“When wired to a normal 50 kilohm line input this forms a 200Hz high-pass filter…”

How many times have I seen a piezo element wired up to a 1/4″ jack plug? Many, many times… And now that you know the above tech to be true, what will the results be? Unintentional high pass filter (aka small speaker syndrome) Take anything you’ve ever recorded or listened to, put a HPF on it set to 200HZ and have a second listen…. It suddenly sounds like its coming from a transistor radio from 1973. Great if that is your intention, but otherwise…..



The second rule of using a contact mic is more practical. The results are often surprising – sometimes I’ve found a prop (this happened last weekend) and thought: “THIS will sound AMAZING with a contact mic” and then hooked it up & been thoroughly underwhelmed. What seems resonant & complex through the air may well be singular & far less interesting with a contact mic. But it’s when the reverse is true that things get exciting.

My old studio at Ropa Lane in Maupuia was originally owned by a metal company (literally, not the music genre) and when I took the lease they left some huge long I-beams in one of my warehouse spaces. When you lightly tap these 5m long beams they rang like bells, I loved them & couldn’t wait to get my contact mics out. But when I did they were WAY less interesting than through the air. I’m sure I’ll work out the pattern at some stage, but in many ways the mystery is actually a pleasant side effect. Not knowing the outcome means when you do stumble across a beautifully resonant body, time slows down… Recording this library for HISSandaROAR I’ve had many moments where through experimenting I’ve stumbled across a sound, and hours have past before I really became conscious again – I had a sore back for three days because of it. The situation generates what calls someone with a complex name I can’t remember calls ‘flow’ and the only other device that does that for me these days is my modular synth, but thats a different kettle of fish – I now know every time I switch it on, three to five hours will pass!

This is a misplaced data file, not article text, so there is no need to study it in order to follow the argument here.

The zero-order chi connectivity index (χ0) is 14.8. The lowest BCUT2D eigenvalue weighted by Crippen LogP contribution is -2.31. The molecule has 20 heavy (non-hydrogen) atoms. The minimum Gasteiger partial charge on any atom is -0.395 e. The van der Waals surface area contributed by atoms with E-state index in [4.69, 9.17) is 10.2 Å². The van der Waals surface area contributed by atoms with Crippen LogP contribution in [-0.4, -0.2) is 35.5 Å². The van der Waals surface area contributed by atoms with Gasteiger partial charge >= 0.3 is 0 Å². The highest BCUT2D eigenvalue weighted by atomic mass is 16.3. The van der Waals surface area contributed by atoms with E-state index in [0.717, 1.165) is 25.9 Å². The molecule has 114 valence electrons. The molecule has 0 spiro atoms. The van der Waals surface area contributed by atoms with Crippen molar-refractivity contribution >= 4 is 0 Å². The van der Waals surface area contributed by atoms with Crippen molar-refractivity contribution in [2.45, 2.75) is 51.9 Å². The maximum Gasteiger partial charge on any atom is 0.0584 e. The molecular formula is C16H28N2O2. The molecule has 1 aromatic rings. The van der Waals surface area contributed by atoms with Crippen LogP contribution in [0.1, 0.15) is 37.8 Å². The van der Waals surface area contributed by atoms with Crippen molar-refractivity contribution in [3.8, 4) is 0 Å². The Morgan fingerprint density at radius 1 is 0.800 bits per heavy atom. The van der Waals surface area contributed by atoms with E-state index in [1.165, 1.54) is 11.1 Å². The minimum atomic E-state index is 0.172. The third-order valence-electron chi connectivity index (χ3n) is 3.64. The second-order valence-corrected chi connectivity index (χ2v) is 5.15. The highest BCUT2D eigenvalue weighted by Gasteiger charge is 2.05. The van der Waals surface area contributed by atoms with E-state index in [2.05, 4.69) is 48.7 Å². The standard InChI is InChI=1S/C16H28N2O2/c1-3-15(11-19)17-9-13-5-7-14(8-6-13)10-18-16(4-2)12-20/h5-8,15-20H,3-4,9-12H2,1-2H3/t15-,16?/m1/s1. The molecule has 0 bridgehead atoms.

So if there is a rule 2 to CONTACT MIC club it is this:


Keep an open mind & explore. A contact mic makes you look at the world in a different way, and for that alone you should be thankful. The flip side to those I-Beams I mentioned, was another prop I bought for practically nothing and hadn’t found a use for, at all – it was a slightly scodey stainless steel shower tray. The trick with it was suspending it so it was free to resonate, and one listen with a contact mic attached would make you wonder WHAT was creating the beautiful musical tones! It sure wasn’t what the literal description makes you think of, thats for sure!